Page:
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Ecology and population structure of bottlenose dolphins and sperm whales in the Azores: assessing the relationship with habitat features

Referentie nr.: POCTI/BSE/38991/2001
Acroniem: CETAMARH
Periode: 2002 tot 2004
Status: Afgelopen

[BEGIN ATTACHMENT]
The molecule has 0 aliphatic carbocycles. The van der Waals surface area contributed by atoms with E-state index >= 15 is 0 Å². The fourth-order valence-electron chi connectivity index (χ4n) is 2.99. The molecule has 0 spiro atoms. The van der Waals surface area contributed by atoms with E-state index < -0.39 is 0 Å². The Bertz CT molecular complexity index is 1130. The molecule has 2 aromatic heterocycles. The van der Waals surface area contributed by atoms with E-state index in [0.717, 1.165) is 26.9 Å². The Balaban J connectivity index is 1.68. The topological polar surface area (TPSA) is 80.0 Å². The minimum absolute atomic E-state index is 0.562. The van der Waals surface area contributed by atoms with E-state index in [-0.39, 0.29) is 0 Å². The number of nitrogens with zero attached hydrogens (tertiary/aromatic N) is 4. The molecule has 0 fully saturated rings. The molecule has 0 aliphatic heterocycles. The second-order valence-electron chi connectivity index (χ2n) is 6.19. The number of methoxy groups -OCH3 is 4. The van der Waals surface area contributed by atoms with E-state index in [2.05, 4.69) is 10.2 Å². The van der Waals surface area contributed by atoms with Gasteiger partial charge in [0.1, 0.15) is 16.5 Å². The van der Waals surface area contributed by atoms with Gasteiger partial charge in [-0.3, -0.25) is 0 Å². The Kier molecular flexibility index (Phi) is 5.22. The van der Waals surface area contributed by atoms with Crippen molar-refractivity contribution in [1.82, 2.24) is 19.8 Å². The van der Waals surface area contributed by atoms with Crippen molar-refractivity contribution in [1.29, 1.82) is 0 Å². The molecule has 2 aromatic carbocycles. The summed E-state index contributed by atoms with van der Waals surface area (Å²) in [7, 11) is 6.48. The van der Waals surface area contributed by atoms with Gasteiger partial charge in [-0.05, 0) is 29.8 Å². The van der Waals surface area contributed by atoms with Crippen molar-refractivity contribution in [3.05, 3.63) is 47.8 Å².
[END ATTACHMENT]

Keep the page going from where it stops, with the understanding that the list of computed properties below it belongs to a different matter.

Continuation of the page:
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Several ecological factors are known to strongly influence the ecology and social systems of cetaceans. The physical features of the habitat, system productivity, and distribution and abundance of predators, competitors and prey, are examples of ecological aspects acting on the distributional ecology, population biology and social structure of cetacean populations. As a result, cetaceans exhibit a wide range of ecological and social systems, which are found to be seasonally and geographically dependent. In spite of this observation, the precise nature and role of each ecological factor is still difficult to understand. Studies in distinct geographic areas, and most especially in different environments, would probably contribute to unravel this question. Taking the Azores Archipelago as a case study of a pelagic habitat, the present project intends to add to the diversity of ecological and social behaviours currently known, and provides an important opportunity for testing hypothesis about the ecological determinants of cetacean distributional ecology and social structure. It is a scientifically challenging objective as it may contribute to a better understanding of how social and ecological selective forces have influenced the evolution of complex societies in vertebrates - a central question to the theory of behavioural ecology. Scientific and conservationist reasons determined the choice of bottlenose dolphins (Tursiops truncatus) and sperm whales (Physeter macrocephalus) as target species of the project: as highly social species with a complex organization, they are ideal objects for a study on social structure; different groups have been identified in the area, rendering the question of population structure both pertinent and urgent; information on migration patterns of sperm whales is scarce but considered a priority for scientific and management reasons; the bottlenose dolphin is included in Appendix II of the Habitats Directive and is a priority species to the EU; sperm whales are the main focus of the whale-watching activity in the Azores, being subjected to unknown levels of disturbance. This project intends to use and further develop different research approaches, combining an already accredited method (photo-identification) with innovative techniques (population genetics, ecotoxicology and acoustics), which will complement each other. The identification of individual animals using photographs of natural markings (photo-id) is the key method and will provide information on population structure, ecology and social organization of both species. Photo-id databases will be used to study distribution, movements and habitat use of individual animals, obtain information on group and population unit sizes, measure associations between individuals or groups and assess degree of interaction between them. Acoustics will be used to record the location, number, behaviour and spatial arrangement of groups and to examine interactions underwater. Acoustic recordings will also be used to study population structure by investigating differences in dialects between population units from different areas. Genetic techniques will help solve the question of population structure and to understand social organization, by providing information on the genetic relationships among population units (degree of differentiation and amount of gene flow between them) and on the identity, sex and kinship of individuals. Ecotoxicology will be used as a means to distinguish between population units, comparing contaminant burdens from animals of different areas.

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